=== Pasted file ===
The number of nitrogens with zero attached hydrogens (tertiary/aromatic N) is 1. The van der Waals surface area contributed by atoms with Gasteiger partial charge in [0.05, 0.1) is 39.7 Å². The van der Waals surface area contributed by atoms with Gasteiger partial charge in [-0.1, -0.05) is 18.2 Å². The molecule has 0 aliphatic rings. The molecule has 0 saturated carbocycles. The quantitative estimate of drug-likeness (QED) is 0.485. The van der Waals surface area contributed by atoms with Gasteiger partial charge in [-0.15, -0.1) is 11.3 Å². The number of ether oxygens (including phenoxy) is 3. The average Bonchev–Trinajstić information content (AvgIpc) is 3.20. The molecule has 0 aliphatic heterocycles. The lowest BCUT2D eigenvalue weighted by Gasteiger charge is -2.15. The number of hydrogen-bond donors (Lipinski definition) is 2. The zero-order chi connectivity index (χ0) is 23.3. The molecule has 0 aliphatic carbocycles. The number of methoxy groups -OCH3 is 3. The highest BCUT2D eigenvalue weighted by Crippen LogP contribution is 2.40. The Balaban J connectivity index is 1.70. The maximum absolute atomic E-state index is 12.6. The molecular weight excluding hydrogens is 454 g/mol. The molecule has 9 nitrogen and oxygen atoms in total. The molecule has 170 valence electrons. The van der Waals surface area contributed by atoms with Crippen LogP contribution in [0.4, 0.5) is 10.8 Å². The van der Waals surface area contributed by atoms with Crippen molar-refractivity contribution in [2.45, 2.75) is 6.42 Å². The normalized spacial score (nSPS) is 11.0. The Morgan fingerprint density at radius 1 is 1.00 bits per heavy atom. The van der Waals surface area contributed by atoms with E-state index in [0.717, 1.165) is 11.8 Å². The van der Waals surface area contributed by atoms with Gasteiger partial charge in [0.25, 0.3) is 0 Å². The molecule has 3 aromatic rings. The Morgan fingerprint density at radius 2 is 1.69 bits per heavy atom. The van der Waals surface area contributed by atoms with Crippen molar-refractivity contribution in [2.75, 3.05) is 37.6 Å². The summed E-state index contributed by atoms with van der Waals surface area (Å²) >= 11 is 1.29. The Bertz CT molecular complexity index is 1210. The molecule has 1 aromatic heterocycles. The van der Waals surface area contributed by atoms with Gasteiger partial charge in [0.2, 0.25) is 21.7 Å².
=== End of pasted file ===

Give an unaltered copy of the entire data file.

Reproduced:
The number of nitrogens with zero attached hydrogens (tertiary/aromatic N) is 1. The van der Waals surface area contributed by atoms with Gasteiger partial charge in [0.05, 0.1) is 39.7 Å². The van der Waals surface area contributed by atoms with Gasteiger partial charge in [-0.1, -0.05) is 18.2 Å². The molecule has 0 aliphatic rings. The molecule has 0 saturated carbocycles. The quantitative estimate of drug-likeness (QED) is 0.485. The van der Waals surface area contributed by atoms with Gasteiger partial charge in [-0.15, -0.1) is 11.3 Å². The number of ether oxygens (including phenoxy) is 3. The average Bonchev–Trinajstić information content (AvgIpc) is 3.20. The molecule has 0 aliphatic heterocycles. The lowest BCUT2D eigenvalue weighted by Gasteiger charge is -2.15. The number of hydrogen-bond donors (Lipinski definition) is 2. The zero-order chi connectivity index (χ0) is 23.3. The molecule has 0 aliphatic carbocycles. The number of methoxy groups -OCH3 is 3. The highest BCUT2D eigenvalue weighted by Crippen LogP contribution is 2.40. The Balaban J connectivity index is 1.70. The maximum absolute atomic E-state index is 12.6. The molecular weight excluding hydrogens is 454 g/mol. The molecule has 9 nitrogen and oxygen atoms in total. The molecule has 170 valence electrons. The van der Waals surface area contributed by atoms with Crippen LogP contribution in [0.4, 0.5) is 10.8 Å². The van der Waals surface area contributed by atoms with Crippen molar-refractivity contribution in [2.45, 2.75) is 6.42 Å². The normalized spacial score (nSPS) is 11.0. The Morgan fingerprint density at radius 1 is 1.00 bits per heavy atom. The van der Waals surface area contributed by atoms with E-state index in [0.717, 1.165) is 11.8 Å². The van der Waals surface area contributed by atoms with Gasteiger partial charge in [0.25, 0.3) is 0 Å². The molecule has 3 aromatic rings. The Morgan fingerprint density at radius 2 is 1.69 bits per heavy atom. The van der Waals surface area contributed by atoms with Crippen molar-refractivity contribution in [2.75, 3.05) is 37.6 Å². The summed E-state index contributed by atoms with van der Waals surface area (Å²) >= 11 is 1.29. The Bertz CT molecular complexity index is 1210. The molecule has 1 aromatic heterocycles. The van der Waals surface area contributed by atoms with Gasteiger partial charge in [0.2, 0.25) is 21.7 Å².